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Rock Hyrax

General Description & Social System

Rock hyraxes are the smallest ungulates that are approximately the size of a large rabbit or marmot. They have small tusks and rounded toes with rounded toenails just like other ungulates including elephants. Their mouths are also exceptionally large in order to facilitate eating quickly in order to avoid predators. They have rubbery feet with sweat glands that allow their feet to stick to the rocks as they travel across them. Rock hyraxes have a short brown or gray bristly coat with a characteristic large dorsal glad in the middle of their back. This gland is surrounded by erectile hair and secretes a clear, scented fluid that is important in communicating arousal to other rock hyraxes. Both males and females are similar in appearance and live approximately 12 years (Estes 1991, Olds and Shoshani 1982).

The rock hyraxes depend on their rocky shelters for protection and survival. Thus, they are only found where there are kopjes. Related females live in a kopje with a territorial male that defends the kopje from other peripheral males. The territorial male defends the kopje with chasing, biting, teeth gnashing and territorial calls in order to have exclusive access to the females who live there in a home range. The combination of the territorial male, the related females and their young is generally called a colony. A colony usually can consist of up to 35 individuals (Estes 1991, Fourie and Perrin 1987, Hoeck, Klein and Hoeck 1982).

There is a dominance hierarchy in the male population of rock hyraxes, which is not found in the female population. Within a colony there are four types of males: territorial males, peripheral males, early dispersing males and late dispersing males. A territorial male is the dominant male who protects his harem of females as well as the kopje from peripheral males. This male will watch over the colony as it feeds and will use alarm calls to inform the colony if there is a predator close to them. He is also particularly aggressive during the breeding season. Peripheral males are those males that have dispersed from other nearby kopjes.

They live on the periphery of the dominant male’s territory in the outskirts of the kopje. If there are multiple peripheral males, they will have a dominance hierarchy in which the oldest and strongest peripheral male outranks the other peripheral males. If the territorial male weakens or dies, the highest-ranking peripheral male will challenge the territorial male in order to take over the territory. Early dispersing males leave their natal kopje before they reach sexual maturation in order to establish themselves as a peripheral male at another kopje (Hoeck, Klein and Hoeck 1982). They usually leave their natal kopje between 16 and 24 months (Fourie and Perrin 1987). Late dispersing males, on the other hand, leave their natal kopje after they have reached sexual maturity.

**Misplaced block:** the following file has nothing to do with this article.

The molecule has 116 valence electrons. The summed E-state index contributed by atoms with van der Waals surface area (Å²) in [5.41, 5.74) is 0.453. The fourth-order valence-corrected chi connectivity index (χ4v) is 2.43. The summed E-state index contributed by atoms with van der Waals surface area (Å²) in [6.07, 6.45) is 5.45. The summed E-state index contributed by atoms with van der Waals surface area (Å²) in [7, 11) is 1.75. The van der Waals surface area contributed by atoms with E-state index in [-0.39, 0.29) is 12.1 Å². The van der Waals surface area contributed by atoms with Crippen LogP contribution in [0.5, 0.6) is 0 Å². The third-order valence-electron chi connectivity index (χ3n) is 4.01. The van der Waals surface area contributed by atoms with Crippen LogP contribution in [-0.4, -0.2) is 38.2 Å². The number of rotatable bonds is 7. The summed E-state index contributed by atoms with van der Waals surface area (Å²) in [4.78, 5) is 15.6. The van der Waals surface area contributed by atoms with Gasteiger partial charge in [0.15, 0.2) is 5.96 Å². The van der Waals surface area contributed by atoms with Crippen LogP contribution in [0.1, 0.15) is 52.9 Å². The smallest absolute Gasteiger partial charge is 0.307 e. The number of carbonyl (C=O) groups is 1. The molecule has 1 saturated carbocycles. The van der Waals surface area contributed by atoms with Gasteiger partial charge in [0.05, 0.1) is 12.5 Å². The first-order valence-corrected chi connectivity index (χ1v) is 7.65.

Although these males have reached sexual maturity, the territorial male does not appear to show additional aggression towards them. While males must always disperse from their natal kopjes, females rarely leave their natal kopjes, maintaining the close relationships and bonding between the females in the colony (Hoeck, Klein and Hoeck 1982). 

January 2000 – July 2003

Procavia capensis

Order: Hyracoidea

Family: Procaviidae

Adult weight: 3.6 kg

Maximum longevity: 15 years

Male maturity: 500 days

Gestation: 215 days

Weaning: 116 days

Litter size: 3

Litters intervals: Female 365 days 

Weight at birth: 0.205 kg

Weaning weight: 0.5 kg

Body mass: 2.45 kg

The reason why we embarked with the capture and reintroduction of Rock Hyrax (Procavia capensis) was predominantly aimed at assisting the world-renowned Roodekrans Verreaux’s (Black) Eagles (Aquila verreauxii) pair to hunt their most  referred prey within relative close proximity of their nesting site situated in the Walter Sisulu National Botanical Garden (WSNBG) in Roodepoort, Gauteng Province.

Capturing hyraxes is not as easy as one may think and finding reliable volunteers to assist is about as difficult as it remains a task for the super dedicated. Our interest was a natural progression mainly because we are closely associated to a pair of urban eagles that find it extremely difficult to hunt suited prey not only to sustain themselves but also to ensure that there is enough prey for a growing chick to juvenile and fledgling stages. The very least that we could do was to capture and reintroduce hyraxes in great numbers with the least time wastage associated thereto. 

Of paramount importance was to ensure that the eagle pair could hunt their most preferred prey at sites that were known to them and more so we deliberately released hyraxes in areas where we knew that they would be able to get to them with the least exertion. Whilst the eagles were in a fine position to plunder these nearby sites, we would simultaneously release into areas less known to them in an attempt to recreate self-sustainable populations. Easy target sites were within the outskirts of the WSNBG approx. 2km from their nesting site as well as Kloofendal Nature Reserve and Kingskloof that is situated 6 and 8km from the nest respectively.

Interestingly, when the eagles’ artificial supplementation program was initiated in 1993, it was exactly a decade later in 2003 that it became unnecessary to supplement the eagles at all as 61% of the prey caught successfully consisted of hyrax – a far cry from years gone by. 2009 was yet another year that supplementation had become unnecessary.

Make no mistake; despite the fact that it remains an onerous task, we were fortunate that we had a small yet enthusiastic team whose mindset was elevated high enough to pursue what is believed to be a near impossible task. Ensuring that the eagles stood a fair chance of survival was paramount despite the fact that the odds are stacked very high against them in that they have to endlessly fight against continued loss of hunting habitat.